3. As hinted at above, docstrings are the code printed at the interpreter when users ask for help on a particular object.

numpydoc style docstrings

numpydoc style docstrings are written using restructured text (aka rst: the markup used in sphinx documents), using a special structure. While any restructured text is valid in a numpydoc style docstring, the only required restructured text element is knowing how to define a section. In our docstrings, we will denote sections using the following syntax:

Section name

The key elements are a line containing only the name of the section followed be another line containing only minus signs (-) underneath each character of the section name.

Documenting functions and methods

Using this syntax, a numpydoc style docstring for a function or method is made up of the following elements:

  1. A short description of what the function or class does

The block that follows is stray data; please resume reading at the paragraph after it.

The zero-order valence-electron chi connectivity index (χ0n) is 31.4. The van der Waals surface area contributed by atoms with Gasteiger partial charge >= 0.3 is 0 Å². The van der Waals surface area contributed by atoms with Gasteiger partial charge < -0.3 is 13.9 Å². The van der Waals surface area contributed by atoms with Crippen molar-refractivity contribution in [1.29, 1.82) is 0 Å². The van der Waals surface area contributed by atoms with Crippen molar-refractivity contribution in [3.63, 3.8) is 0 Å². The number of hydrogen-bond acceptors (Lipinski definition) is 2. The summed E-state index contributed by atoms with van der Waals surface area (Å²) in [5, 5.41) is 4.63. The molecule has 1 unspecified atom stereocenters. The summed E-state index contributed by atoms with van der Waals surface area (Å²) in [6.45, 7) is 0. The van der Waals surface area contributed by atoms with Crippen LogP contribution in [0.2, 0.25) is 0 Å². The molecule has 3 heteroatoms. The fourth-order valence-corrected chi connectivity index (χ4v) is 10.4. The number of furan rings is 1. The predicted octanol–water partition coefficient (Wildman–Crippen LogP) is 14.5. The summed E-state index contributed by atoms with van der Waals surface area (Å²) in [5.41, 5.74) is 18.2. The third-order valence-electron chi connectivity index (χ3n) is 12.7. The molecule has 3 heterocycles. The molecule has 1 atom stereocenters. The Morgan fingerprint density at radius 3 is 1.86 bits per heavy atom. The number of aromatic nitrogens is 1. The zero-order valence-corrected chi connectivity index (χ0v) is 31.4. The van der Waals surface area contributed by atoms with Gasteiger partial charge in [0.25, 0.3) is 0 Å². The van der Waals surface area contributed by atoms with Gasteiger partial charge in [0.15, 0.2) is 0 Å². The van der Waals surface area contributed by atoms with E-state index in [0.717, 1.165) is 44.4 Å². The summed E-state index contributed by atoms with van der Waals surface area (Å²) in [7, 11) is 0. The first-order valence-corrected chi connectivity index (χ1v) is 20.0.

2. A section named Parameters that explains the object’s input parameters
  3. A section named Returns that explains that function’s output
  4. Any of the following “optional sections”; (in any order):
    1. Examples: This section is optional, but strongly recommended and encouraged within QuantEcon (it may be required at some time in the future). Within the section we would include one or more examples for how to use the obejct.
    2. Notes: This section provides additional details that help the user or fellow developer understand the function, but were not included in the short description at the beginning. This might include a description of the algorithm or mathematics underlying the function.
    3. References: If any journal articles, books, or other publications or 3rd party code were consulted when writing the function, this should be documented in this section.
    4. Raises: if the function/class might raise an exception when called, the exception along with cases under which the exception is raised should be documented.